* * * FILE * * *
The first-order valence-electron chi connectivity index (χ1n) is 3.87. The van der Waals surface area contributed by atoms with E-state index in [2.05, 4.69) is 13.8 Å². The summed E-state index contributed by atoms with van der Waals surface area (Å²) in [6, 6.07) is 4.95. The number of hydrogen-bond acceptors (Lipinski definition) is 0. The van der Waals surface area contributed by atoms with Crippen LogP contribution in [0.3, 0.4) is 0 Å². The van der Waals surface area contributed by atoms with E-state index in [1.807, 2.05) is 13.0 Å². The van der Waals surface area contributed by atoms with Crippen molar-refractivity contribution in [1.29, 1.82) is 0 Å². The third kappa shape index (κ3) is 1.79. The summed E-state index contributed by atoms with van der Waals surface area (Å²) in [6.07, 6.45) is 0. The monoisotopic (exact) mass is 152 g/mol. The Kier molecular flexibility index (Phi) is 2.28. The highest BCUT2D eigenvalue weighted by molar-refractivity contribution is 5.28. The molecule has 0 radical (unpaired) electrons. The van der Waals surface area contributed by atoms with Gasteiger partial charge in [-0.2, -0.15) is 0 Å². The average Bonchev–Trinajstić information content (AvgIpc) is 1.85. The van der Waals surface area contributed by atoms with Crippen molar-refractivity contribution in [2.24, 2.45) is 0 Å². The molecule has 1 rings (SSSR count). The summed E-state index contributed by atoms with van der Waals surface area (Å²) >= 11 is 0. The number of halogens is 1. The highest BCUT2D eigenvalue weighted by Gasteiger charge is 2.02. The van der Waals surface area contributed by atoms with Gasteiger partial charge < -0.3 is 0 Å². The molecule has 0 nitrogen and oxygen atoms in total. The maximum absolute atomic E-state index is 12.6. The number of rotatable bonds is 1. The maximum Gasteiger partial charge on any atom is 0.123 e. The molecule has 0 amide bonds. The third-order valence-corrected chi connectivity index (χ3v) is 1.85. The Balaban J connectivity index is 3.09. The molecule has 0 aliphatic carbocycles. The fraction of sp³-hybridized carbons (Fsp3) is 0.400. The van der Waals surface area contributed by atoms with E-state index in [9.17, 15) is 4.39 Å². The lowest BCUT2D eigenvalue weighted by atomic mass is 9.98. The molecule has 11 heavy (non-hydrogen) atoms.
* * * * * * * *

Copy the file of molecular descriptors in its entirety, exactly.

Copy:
The first-order valence-electron chi connectivity index (χ1n) is 3.87. The van der Waals surface area contributed by atoms with E-state index in [2.05, 4.69) is 13.8 Å². The summed E-state index contributed by atoms with van der Waals surface area (Å²) in [6, 6.07) is 4.95. The number of hydrogen-bond acceptors (Lipinski definition) is 0. The van der Waals surface area contributed by atoms with Crippen LogP contribution in [0.3, 0.4) is 0 Å². The van der Waals surface area contributed by atoms with E-state index in [1.807, 2.05) is 13.0 Å². The van der Waals surface area contributed by atoms with Crippen molar-refractivity contribution in [1.29, 1.82) is 0 Å². The third kappa shape index (κ3) is 1.79. The summed E-state index contributed by atoms with van der Waals surface area (Å²) in [6.07, 6.45) is 0. The monoisotopic (exact) mass is 152 g/mol. The Kier molecular flexibility index (Phi) is 2.28. The highest BCUT2D eigenvalue weighted by molar-refractivity contribution is 5.28. The molecule has 0 radical (unpaired) electrons. The van der Waals surface area contributed by atoms with Gasteiger partial charge in [-0.2, -0.15) is 0 Å². The average Bonchev–Trinajstić information content (AvgIpc) is 1.85. The van der Waals surface area contributed by atoms with Crippen molar-refractivity contribution in [2.24, 2.45) is 0 Å². The molecule has 1 rings (SSSR count). The summed E-state index contributed by atoms with van der Waals surface area (Å²) >= 11 is 0. The number of halogens is 1. The highest BCUT2D eigenvalue weighted by Gasteiger charge is 2.02. The van der Waals surface area contributed by atoms with Gasteiger partial charge < -0.3 is 0 Å². The molecule has 0 nitrogen and oxygen atoms in total. The maximum absolute atomic E-state index is 12.6. The number of rotatable bonds is 1. The maximum Gasteiger partial charge on any atom is 0.123 e. The molecule has 0 amide bonds. The third-order valence-corrected chi connectivity index (χ3v) is 1.85. The Balaban J connectivity index is 3.09. The molecule has 0 aliphatic carbocycles. The fraction of sp³-hybridized carbons (Fsp3) is 0.400. The van der Waals surface area contributed by atoms with E-state index in [9.17, 15) is 4.39 Å². The lowest BCUT2D eigenvalue weighted by atomic mass is 9.98. The molecule has 11 heavy (non-hydrogen) atoms.